FIG. 3 illustrates a power supply arrangement for supplying the appropriate voltages and currents to the solid-state electronic wattmeter' 10. Two regulated power supplies 92 and 94 are provided each having three output conductors isolated from each other. The first power supply 92 includes a grounded output conductor 92A is connected to the conductor 65 at junction 93 to form a grounded reference conductor. Positive-and negative output conductors 92B and 92C, respectively, are connected to the conductors 61 and 52 at circuit junctions 95A and 958, respectively. The conductors 92B and 92C develop plus and minus 15 volts d.c. relative to the conductor 92A for the preferred embodiment of the electronic wattmeter shown in FIGS. 3 and 4.

The second power supply 94 includes a common output conductor 94A and positive and negative output conductors 94B and 94C which are capable of developing plus and minus 15 volts d.c. relative to the common output conductor 94A. The conductor 48 shown in FIG. 3 is connected at circuit junction 96 to the output conductor 94A. The output conductors 94B and 94C are connected to conductors 76 and 75 at the circuit junctions 97 and 98 illustrated in FIG. 4. A further power supply connection is provided by a conductor 100 having a series resistor R19 connected between the circuit junction 101 of the conductor 44 illustrated in FIG. 3 and the circuit junction 102 of the conductor 76 illustrated in FIG. 4.

Reviewing briefly the operation of the electronic wattmeter 10 with reference to the graphs of waveforms which are shown in FIG. 4, in time relationship. Graphs A and B illustrate the curves of the current component I and the voltage. component V defining the electrical power to be measured in'the pair of conductors 14. The voltage component is illustrated lagging the current component I by approximately 45 electrical degrees for purposes of describing the operation of the invention. The shaded portions of the curves of the voltage and current components V and I indicate the times that the components have opposite phase relationships. The rectifier bridges 40 and 43 develop the rectified positive going analog current and voltage input signals 1 and 1,, illustrated in graphs M and N in the conductors 41 and 44, respectively, and the common conductor 42 which are connected with the input logarithmic computing transistors T1 and T2 of the logarithmic multiplier 12. The signals I and I, correspond to absolute values of the magnitude of the current and voltage components I and V and are phase displaced relative to each other in accordance with the amount of lagging or leading power factor existing in the electrical power in the pair of conductors 14. As described hereinabove, the logarithmic multiplier 12 operates in a single quadrant to develop a signal output 1 derived from the product of the absolute values of the signals 1 and 1,, and the circuit junction 84 as shown inthe graph 0.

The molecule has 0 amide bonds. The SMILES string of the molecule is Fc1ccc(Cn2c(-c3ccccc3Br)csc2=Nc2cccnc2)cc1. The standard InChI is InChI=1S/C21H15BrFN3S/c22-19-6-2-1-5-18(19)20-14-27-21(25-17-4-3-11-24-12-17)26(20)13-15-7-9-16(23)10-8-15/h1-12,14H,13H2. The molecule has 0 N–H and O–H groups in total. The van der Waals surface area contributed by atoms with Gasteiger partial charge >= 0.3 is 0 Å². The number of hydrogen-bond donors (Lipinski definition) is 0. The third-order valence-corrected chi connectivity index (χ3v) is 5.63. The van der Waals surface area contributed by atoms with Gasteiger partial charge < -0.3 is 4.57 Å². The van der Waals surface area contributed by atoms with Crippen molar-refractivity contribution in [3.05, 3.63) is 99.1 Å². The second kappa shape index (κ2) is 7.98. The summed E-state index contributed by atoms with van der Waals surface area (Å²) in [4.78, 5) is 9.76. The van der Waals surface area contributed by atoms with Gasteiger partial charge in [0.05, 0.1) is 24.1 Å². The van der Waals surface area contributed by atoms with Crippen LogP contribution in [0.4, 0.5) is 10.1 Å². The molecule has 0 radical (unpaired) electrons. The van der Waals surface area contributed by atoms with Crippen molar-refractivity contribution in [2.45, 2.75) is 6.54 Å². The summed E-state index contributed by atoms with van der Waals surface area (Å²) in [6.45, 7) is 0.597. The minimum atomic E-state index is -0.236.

In order to derive the true instantaneous measure of power so that the signal 1,, is related to both the ampli comparator 32 as clamped voltages at either plus or minus 1 volt corresponding to the positive and negative polarities-of the signals I and V. The output of the saturating amplifier 70, develops the signal at conductor 73 as shown in the graph E with respect to the conductor 76 in response to the signal P The graph F illustrates the waveform of the signal on conductor 74 of the saturating amplifier 72 relative to the conductor 76 to develop in response to the signal P Accordingly, the three state polarity product logic signal P is developed at the output of the relative polarity comparator 32 between the conductors 73 and 74 as indicated in the graph G.

The sign of theproduct logic output 34 develops the waveforms illustrated in the graphs H and I at the differential amplifier output circuit junctions 81 and 82. This is accomplished by voltages on one of the conductors 73 and 74 reaching a 10 volt level when the other is at a 0 volt level to develop the plus and minus 10 volt pulses shown in the waveform of graph G. The differentialoutput transistor T22 is rendered conductive when the voltages at junctions 81 and 82 exceed apredetermined switching level of the transistor T22 indicated by the negative voltage level 108 in graphs H and l. The conductive state of the transistor T22 develops a voltage magnitude of 30 volts from a 0 volt reference potential at the junction 78 and across the resistor R16, as shown by the waveform signal P,-,, in graph J. The corresponding voltage developed across the gate to source electrodes of the FET T23 in the polarity restorer 36 is indicated by the waveform in graph K. When the signal of waveform is at a minus 7 volts level, the FET T23. is biased non-conductive so that the current signal 1 shown graph 0, flowing to the junction 84 is permitted to pass through the diode D15 and through the load resistor R,. This occurs when both of the signals V and I have a common positive, or negative polarity. When the signal of waveform 112 rises to the 0 voltage level or above the FET T23 is rendered con ductive so that a current equal to the positive portion of the I signal flows in the reverse direction from the output terminal 64 to the output terminal 63 when signals I and V have opposite polarities as also indicated by the shaded portions of the corresponding waveforms shown in graphs A and B. This produces the waveform of the power indicating signal I shown in graph L. It is noted that the portion of the waveform of the signal I in graph 0 occurring during the shaded portions of the signals shown in graphs A and B is inverted in the waveform of the signal l vshown in graph L.